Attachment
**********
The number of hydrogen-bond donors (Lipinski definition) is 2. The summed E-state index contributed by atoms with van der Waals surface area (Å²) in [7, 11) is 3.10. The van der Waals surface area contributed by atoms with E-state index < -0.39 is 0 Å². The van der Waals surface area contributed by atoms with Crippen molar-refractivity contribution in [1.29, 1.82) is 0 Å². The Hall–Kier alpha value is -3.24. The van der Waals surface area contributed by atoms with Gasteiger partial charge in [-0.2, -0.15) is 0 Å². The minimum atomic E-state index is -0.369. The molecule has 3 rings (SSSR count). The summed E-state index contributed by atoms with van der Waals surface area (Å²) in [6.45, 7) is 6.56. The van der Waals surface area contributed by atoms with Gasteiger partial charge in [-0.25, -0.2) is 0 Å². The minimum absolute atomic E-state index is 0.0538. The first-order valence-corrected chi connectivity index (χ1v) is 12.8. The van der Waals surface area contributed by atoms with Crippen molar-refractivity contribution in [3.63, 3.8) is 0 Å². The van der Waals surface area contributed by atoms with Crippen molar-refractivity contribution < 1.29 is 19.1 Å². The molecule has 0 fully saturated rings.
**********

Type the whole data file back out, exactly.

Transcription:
The number of hydrogen-bond donors (Lipinski definition) is 2. The summed E-state index contributed by atoms with van der Waals surface area (Å²) in [7, 11) is 3.10. The van der Waals surface area contributed by atoms with E-state index < -0.39 is 0 Å². The van der Waals surface area contributed by atoms with Crippen molar-refractivity contribution in [1.29, 1.82) is 0 Å². The Hall–Kier alpha value is -3.24. The van der Waals surface area contributed by atoms with Gasteiger partial charge in [-0.2, -0.15) is 0 Å². The minimum atomic E-state index is -0.369. The molecule has 3 rings (SSSR count). The summed E-state index contributed by atoms with van der Waals surface area (Å²) in [6.45, 7) is 6.56. The van der Waals surface area contributed by atoms with Gasteiger partial charge in [-0.25, -0.2) is 0 Å². The minimum absolute atomic E-state index is 0.0538. The first-order valence-corrected chi connectivity index (χ1v) is 12.8. The van der Waals surface area contributed by atoms with Crippen molar-refractivity contribution in [3.63, 3.8) is 0 Å². The van der Waals surface area contributed by atoms with Crippen molar-refractivity contribution < 1.29 is 19.1 Å². The molecule has 0 fully saturated rings.